The Ban on the Mockingbird

The Ban on the Mockingbird

Alexandra Delahunt, Writer

Fifty-seven years after it was first published, To Kill a Mockingbird has been banned from the public school district in Biloxi, Mississippi on Oct. 14. The 20th century classic about racism in a small town in Alabama was taken off the schools’ reading lists for its objectionable language. The school board’s Vice President, Kenny Holloway, defended their position, saying, “There is some language in the book that makes people uncomfortable.”

Earlier this month, Biloxi officials said that their eighth grade students would no longer be required to read the book. Its reported “racist language” allegedly made some people uneasy. However, the district’s curriculum guide previously called the book “a classic with a focus on developing an appreciation for how ethical principles or laws of life can help people live successfully.”

After this news was brought to the media, many people across the nation were outraged and quick to defend the Pulitzer Prize-winning novel by Harper Lee whose lessons were taught in countless classrooms and influenced generations of readers. Many saw it as a lost opportunity for students to have real life conversations about their country’s history. “In a state like Mississippi, where we continue to deal with racial injustices and discrimination even today, it is critical that our students have the opportunity to engage on the themes presented in To Kill a Mockingbird,” the American Mississippi Civil Liberties Union stated..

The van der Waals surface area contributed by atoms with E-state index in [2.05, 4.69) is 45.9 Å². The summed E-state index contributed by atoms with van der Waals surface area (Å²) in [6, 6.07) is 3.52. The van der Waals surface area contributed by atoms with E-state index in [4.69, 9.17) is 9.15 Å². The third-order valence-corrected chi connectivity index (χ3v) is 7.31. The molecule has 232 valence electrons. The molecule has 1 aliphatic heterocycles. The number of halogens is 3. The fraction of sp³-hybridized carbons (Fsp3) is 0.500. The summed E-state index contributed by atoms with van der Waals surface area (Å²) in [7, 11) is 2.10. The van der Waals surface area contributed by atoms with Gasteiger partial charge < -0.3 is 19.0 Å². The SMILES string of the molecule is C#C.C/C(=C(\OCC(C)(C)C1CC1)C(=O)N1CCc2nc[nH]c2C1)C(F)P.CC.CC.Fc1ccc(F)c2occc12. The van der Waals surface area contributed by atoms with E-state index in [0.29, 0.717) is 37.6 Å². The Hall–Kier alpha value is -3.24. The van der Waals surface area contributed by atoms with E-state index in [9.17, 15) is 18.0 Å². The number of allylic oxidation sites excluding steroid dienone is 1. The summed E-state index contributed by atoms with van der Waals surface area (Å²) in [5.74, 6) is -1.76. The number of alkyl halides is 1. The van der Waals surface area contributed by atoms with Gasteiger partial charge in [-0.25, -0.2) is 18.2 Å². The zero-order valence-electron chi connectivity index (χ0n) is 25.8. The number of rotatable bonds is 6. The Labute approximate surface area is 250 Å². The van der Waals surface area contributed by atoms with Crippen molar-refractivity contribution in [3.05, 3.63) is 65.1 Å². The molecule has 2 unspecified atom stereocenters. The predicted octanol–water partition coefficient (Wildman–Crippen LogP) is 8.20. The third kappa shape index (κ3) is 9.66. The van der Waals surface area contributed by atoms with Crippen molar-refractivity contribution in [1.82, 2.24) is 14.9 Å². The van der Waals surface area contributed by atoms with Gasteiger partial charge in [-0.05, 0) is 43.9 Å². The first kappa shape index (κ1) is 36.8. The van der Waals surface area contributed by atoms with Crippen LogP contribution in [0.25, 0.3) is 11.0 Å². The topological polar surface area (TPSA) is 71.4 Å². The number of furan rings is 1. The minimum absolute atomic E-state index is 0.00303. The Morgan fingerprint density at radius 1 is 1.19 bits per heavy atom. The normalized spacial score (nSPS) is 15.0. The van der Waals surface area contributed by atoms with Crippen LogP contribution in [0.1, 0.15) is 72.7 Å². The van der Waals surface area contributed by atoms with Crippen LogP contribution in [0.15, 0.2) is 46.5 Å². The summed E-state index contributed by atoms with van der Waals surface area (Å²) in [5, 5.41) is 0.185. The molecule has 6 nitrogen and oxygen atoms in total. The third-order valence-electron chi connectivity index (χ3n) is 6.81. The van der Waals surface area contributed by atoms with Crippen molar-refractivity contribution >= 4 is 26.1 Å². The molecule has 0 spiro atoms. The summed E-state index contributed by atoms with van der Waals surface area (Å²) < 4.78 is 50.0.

Last week, the public school board in Mississippi said that it would give students the option of reading the novel, but only with a parent’s permission. However, on Oct. 23, Scott Powell, the junior high school principal in Biloxi, informed parents that students would be able to study the book in classrooms again starting on Oct. 20.

The Biloxi School Board was under fire and received letters from across the country, urging that the book remain in the curriculum. “These derogatory and offensive words are powerful; they make people uncomfortable because they are painful to hear. However, it is critical that discrimination, offensive language, and racism are discussed in the classroom,” the students wrote. The students that wrote the letter continued by saying, “We need a book like To Kill a Mockingbird to illustrate the extreme prejudice that existed in our country’s past and to help start a conversation about the issues that sadly still exist today.”